'I would say it’s [the decisions on March 10] a normalisation’ rather than a tightening.

‘At the moment making projections is particularly difficult. One reason for the drop in inflation [in 2024] could be that the significant increase in energy prices cannot last for too long. Prices can stabilise at a high level, but no longer increase at the current high rate.’

‘Over the past year we have underestimated inflation, as other institutions and economists have too. Forecasting is particularly challenging in periods of high uncertainty. Past trends play an important role in the models. Models have a tendency that projected inflation levels revert to the historical mean. … Our decisions are based on the data. If we continue to underestimate inflation, we will respond. All options are on the table. Second round effects and a potential de-anchoring of medium-term inflation expectations will be the deciding factors. If we see those, then we will act.’

‘Our monetary policy is wholly determined by our price stability mandate [and not sovereign indebtedness]. Our monetary policy decisions and the available instruments are geared to meeting our inflation target. A fragmentation of the euro area, with for instance major divergence in interest rates in the bond markets, could undermine the effect of monetary policy. However, the risk premia on these countries’ government bonds are about the same now as they were before the pandemic. They remain clearly below the highs seen around 2011 and 2014. In addition, nominal yields are still very low overall.’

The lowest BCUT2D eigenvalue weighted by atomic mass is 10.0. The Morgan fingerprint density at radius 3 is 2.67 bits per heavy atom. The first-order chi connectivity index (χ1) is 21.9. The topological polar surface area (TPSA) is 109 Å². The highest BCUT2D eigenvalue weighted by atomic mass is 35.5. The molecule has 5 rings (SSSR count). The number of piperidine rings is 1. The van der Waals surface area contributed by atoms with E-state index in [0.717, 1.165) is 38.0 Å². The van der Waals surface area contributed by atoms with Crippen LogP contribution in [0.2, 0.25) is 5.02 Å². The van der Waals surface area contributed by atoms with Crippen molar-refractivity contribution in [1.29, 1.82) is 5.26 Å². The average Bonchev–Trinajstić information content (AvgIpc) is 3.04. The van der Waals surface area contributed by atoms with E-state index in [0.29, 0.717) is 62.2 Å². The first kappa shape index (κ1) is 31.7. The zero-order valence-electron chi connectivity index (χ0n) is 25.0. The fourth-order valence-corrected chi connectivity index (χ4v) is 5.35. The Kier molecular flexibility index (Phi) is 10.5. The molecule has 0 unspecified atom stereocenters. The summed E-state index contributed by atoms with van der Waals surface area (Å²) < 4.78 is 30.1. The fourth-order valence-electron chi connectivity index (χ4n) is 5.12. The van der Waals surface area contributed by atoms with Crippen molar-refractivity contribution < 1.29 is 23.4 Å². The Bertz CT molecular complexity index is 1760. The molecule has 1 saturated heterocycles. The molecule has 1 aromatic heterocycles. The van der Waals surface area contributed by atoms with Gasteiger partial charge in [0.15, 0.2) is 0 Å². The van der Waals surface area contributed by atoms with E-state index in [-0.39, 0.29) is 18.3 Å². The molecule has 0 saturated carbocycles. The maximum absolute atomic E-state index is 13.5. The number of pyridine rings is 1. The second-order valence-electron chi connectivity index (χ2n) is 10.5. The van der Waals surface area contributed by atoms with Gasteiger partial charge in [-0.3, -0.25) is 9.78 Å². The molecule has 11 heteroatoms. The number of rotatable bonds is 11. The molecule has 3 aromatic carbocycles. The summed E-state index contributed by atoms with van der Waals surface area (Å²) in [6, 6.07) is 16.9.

‘We have the possibility to counteract that [a rise in risk premia] in a targeted way through reinvesting in a flexible way the purchases to replace maturing bonds under the pandemic emergency purchase programme (PEPP). But we have to make a clear distinction between this flexibility and our general monetary policy objective. Our task is price stability.’

15 March 2022

‘Logically, the invasion of Ukraine and the subsequent war is very bad news from an economic point of view ... and it will mean that inflation, which was already high, will be even higher, and economic growth will be affected. But we are not going into recession, even in the most severe scenarios that we have, the European economy is not going into recession. ... it is a situation that has logically increased uncertainty from the point of view of economic activity, but even in the most adverse scenario, we do not consider, we do not believe, that Europe will go into recession'.

‘Well, on interest rates, what we have done has been a normalisation of monetary policy. We have said we were going to reduce our purchase programme. But we have decoupled in a way the raising of interest rates from the ending of this purchase programme. And so it will depend on the data that we get. At our last meeting of the Governing Council of the European Central Bank, we basically indicated that we are dependent on the data, on the inflation data, which is our core mandate. ... But what I would basically say, we are in a process of normalisation of monetary policy from the point of view of purchases, but that does not at all imply that we are going to raise interest rates immediately.'

10 March 2022